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Senior’s Internship Leads to Country-wide Change in Brunei

Published: May 19, 2016
Sandy Shwe graduated in May and begins the master’s program at UT for exercise and nutrition science in the fall.
Sandy Shwe graduated in May and begins the master’s program at UT for exercise and nutrition science in the fall.

Sandy Shwe ’16 has always been active, from playing tennis to swimming, since she was a kid growing up in Brunei. When she had the opportunity to intern for the country’s Ministry of Health last year, and focus on one of its fitness outreach efforts, Shwe found herself in her happy zone.

“I had participated in some other research projects at UT, but when I did this internship I loved it,” said Shwe, a public health major with a minor in sociology. “I realized it was my passion.”

For two months, Shwe worked in a health promotion center where she researched the effectiveness of a collaboration the ministry has with a local gym, which the government felt wasn’t being utilized.

“The ministry just wanted their staff to be more active and healthy since they are meant to be the prime examples for the country,” which is located on the north coast of Borneo in Southeast Asia, Shwe said.

Through focus groups, surveys and interviews, Shwe helped identify a better way to encourage fitness within the ministry by offering group classes on site. She presented her findings to the Minister of Health, which he approved and implemented in January.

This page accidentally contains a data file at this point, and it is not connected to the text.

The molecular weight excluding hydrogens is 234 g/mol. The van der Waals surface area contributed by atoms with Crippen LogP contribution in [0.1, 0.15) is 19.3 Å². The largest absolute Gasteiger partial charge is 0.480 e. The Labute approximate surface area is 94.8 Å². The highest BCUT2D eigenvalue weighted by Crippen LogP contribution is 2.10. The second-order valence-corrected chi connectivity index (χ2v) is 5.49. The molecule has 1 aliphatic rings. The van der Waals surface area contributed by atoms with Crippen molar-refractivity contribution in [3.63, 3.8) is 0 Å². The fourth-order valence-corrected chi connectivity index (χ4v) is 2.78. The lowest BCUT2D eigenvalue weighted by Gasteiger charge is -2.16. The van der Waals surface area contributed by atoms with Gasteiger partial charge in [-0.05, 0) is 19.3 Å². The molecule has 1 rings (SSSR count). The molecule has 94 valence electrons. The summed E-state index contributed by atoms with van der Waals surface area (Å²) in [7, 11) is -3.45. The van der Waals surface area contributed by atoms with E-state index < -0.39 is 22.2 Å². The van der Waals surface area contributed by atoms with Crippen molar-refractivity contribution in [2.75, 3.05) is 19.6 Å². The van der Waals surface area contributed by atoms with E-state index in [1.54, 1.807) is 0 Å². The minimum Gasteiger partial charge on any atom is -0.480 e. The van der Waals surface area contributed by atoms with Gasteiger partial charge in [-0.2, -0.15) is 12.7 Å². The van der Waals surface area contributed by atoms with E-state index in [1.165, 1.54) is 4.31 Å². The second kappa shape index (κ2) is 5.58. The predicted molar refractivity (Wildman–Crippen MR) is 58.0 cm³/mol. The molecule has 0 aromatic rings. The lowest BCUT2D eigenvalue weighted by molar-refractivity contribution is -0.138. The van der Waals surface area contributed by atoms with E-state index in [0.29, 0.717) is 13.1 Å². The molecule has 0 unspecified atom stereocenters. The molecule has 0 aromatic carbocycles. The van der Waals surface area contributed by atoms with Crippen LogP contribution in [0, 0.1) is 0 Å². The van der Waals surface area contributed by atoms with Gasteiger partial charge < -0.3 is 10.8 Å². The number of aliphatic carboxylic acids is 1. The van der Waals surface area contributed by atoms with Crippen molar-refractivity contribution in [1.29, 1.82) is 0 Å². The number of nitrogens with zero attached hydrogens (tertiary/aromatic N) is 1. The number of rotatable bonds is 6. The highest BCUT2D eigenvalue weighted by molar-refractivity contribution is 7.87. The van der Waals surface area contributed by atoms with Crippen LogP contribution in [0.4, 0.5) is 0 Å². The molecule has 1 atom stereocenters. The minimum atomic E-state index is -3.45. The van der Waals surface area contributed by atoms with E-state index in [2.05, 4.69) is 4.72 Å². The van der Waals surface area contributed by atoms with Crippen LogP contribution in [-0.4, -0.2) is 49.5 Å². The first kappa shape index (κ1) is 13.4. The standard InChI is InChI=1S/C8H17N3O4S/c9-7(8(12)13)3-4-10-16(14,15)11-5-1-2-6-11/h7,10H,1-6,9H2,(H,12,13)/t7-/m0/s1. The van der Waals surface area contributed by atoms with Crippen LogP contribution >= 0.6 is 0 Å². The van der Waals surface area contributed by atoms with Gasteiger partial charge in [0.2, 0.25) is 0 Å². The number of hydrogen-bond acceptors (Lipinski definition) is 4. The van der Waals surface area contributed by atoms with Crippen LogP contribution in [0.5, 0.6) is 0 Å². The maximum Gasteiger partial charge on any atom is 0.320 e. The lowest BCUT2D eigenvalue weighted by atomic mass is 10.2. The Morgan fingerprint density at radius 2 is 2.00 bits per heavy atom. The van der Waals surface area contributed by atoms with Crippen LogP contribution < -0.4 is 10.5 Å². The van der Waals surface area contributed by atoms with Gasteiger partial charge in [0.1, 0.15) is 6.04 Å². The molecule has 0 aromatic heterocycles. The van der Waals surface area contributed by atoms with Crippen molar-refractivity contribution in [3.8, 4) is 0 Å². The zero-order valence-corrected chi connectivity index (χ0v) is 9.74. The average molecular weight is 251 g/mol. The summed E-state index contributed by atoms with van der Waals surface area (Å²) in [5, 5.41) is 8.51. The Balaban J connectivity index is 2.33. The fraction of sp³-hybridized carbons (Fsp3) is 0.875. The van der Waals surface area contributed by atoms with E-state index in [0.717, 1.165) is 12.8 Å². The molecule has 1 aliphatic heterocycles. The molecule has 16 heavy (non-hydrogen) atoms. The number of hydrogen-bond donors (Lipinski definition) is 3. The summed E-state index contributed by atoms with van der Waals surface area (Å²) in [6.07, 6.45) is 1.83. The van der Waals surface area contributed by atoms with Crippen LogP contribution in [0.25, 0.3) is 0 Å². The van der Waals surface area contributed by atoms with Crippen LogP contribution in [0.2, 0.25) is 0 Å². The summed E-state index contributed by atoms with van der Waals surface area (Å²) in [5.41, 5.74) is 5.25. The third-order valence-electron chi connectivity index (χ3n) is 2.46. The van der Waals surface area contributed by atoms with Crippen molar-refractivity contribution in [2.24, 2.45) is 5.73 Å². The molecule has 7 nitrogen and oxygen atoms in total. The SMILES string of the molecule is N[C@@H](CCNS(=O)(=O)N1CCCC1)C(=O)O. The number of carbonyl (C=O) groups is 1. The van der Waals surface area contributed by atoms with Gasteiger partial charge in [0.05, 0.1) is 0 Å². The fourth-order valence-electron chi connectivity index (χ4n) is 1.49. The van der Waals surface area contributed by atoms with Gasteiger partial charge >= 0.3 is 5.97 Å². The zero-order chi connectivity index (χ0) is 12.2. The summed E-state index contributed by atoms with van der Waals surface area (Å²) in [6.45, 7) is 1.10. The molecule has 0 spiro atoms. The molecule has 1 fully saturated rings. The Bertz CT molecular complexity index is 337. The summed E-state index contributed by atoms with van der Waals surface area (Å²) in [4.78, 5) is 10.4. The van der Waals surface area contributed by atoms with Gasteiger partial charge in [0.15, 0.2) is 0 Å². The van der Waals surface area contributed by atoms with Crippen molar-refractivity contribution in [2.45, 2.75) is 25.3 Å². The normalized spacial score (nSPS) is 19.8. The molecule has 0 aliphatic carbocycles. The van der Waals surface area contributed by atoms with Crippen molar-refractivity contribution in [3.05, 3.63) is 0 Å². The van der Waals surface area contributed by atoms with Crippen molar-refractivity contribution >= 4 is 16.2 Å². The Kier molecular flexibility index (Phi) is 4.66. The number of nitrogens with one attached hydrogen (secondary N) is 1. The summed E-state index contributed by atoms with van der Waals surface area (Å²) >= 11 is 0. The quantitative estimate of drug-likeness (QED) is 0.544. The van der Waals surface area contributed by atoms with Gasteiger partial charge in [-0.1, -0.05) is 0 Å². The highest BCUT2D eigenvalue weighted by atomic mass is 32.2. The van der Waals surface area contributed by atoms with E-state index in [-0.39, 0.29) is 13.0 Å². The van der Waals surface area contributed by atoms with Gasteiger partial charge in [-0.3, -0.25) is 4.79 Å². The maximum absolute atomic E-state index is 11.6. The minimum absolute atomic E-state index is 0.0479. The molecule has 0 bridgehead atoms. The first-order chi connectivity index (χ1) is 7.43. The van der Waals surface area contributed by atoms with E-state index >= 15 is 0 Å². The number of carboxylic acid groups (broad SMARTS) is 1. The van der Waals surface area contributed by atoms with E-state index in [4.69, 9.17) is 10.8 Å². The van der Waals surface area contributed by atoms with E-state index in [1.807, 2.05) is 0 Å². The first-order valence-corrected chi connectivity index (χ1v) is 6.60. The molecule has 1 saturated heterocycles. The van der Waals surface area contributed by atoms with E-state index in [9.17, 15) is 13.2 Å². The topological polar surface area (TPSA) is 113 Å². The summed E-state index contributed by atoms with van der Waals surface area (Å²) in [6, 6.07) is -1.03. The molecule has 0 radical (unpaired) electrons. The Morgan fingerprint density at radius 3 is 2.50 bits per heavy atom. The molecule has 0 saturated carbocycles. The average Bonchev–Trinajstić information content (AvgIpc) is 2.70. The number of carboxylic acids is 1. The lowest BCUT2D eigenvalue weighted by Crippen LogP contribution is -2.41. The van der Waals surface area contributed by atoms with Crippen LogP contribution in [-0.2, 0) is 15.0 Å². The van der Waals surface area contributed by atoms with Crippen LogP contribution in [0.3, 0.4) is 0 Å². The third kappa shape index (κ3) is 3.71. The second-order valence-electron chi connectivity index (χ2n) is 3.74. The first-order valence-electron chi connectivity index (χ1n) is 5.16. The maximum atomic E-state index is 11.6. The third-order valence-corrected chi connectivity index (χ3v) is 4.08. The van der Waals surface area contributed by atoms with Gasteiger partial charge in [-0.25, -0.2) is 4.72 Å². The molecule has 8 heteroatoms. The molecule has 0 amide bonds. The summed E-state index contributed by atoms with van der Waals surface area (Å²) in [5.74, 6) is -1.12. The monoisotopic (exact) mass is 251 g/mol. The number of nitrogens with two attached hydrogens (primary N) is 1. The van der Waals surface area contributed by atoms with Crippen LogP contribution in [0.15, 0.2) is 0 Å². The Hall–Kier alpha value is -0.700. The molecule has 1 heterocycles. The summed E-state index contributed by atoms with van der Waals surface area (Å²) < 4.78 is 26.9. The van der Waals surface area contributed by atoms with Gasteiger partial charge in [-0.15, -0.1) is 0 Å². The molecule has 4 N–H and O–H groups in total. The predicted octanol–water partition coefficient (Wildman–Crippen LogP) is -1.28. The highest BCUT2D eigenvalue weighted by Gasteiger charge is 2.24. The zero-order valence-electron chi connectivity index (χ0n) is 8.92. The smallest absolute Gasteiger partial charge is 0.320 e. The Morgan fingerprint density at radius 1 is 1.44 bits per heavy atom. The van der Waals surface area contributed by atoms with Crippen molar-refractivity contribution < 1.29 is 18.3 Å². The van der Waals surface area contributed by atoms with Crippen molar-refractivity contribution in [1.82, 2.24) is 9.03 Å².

“Since this was working under a government, I knew this was going to be big and I had to be serious. Being able to present my research in front of the staff of the Ministry of Health and getting accepted by the minister is a huge accomplishment in my opinion,” Shwe said. “Personally, I have become more confident in the things I do and decisions that I make. The work that I put so much effort into is now being implemented across the country, which is a crazy thing to feel. I took what I learned from the classroom and applied it within my job.”

Shwe also completed an internship in Burma working in the corporate social responsibility department of an oil company, focusing on public health education for the employees. She also worked on several other research projects with Mary Martinasek, assistant professor in public health. One as part of an American Lung Association grant conducting interviews with community members at local hookah bars/cafes about their hookah use, perceptions, attitude and behavior. Martinasek said she hopes to use the research to develop a community-based social marketing campaign to deter hookah smoking on a larger scale.

On another project Shwe assisted Martinasek and Ronda Sturgill, associate professor in health sciences and human performance, in conducting an external evaluation of a teen outreach pregnancy prevention program developed and conducted by Planned Parenthood trained staff. Martinasek said their responsibility was to assess whether or not the program made a difference in skills, decision making and behaviors in high-risk youth in Pasco, Hillsborough and Pinellas County.

“Our students provide the bulk of the program planning leadership for our UT Wellness initiatives ranging from mental health, prescription drug abuse to physical activity and nutrition,” Martinasek said. “The skills our students learn in the classroom propel them in the real world to combat the growing number of negative health behaviors, and their skills and knowledge help them to formulate strategies to empower individuals and communities to increase their resilience.”

Shwe graduated in May and begins the master’s program at UT for exercise and nutrition science in the fall.


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